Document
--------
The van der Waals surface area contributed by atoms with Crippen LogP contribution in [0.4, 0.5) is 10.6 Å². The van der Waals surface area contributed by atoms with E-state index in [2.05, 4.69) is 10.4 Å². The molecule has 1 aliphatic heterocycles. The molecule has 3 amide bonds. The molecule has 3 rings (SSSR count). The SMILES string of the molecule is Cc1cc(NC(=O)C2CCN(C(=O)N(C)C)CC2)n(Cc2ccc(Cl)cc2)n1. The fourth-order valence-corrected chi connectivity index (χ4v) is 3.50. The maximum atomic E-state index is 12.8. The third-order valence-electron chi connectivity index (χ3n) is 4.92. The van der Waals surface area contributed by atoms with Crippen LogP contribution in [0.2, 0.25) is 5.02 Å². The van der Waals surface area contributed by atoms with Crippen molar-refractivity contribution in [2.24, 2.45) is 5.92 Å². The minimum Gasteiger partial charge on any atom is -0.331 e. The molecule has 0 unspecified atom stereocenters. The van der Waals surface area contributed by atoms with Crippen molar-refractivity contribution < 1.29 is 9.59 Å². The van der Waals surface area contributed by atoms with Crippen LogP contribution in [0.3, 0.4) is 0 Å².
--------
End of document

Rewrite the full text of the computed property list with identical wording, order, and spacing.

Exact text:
The van der Waals surface area contributed by atoms with Crippen LogP contribution in [0.4, 0.5) is 10.6 Å². The van der Waals surface area contributed by atoms with E-state index in [2.05, 4.69) is 10.4 Å². The molecule has 1 aliphatic heterocycles. The molecule has 3 amide bonds. The molecule has 3 rings (SSSR count). The SMILES string of the molecule is Cc1cc(NC(=O)C2CCN(C(=O)N(C)C)CC2)n(Cc2ccc(Cl)cc2)n1. The fourth-order valence-corrected chi connectivity index (χ4v) is 3.50. The maximum atomic E-state index is 12.8. The third-order valence-electron chi connectivity index (χ3n) is 4.92. The van der Waals surface area contributed by atoms with Crippen LogP contribution in [0.2, 0.25) is 5.02 Å². The van der Waals surface area contributed by atoms with Crippen molar-refractivity contribution in [2.24, 2.45) is 5.92 Å². The minimum Gasteiger partial charge on any atom is -0.331 e. The molecule has 0 unspecified atom stereocenters. The van der Waals surface area contributed by atoms with Crippen molar-refractivity contribution < 1.29 is 9.59 Å². The van der Waals surface area contributed by atoms with Crippen LogP contribution in [0.3, 0.4) is 0 Å².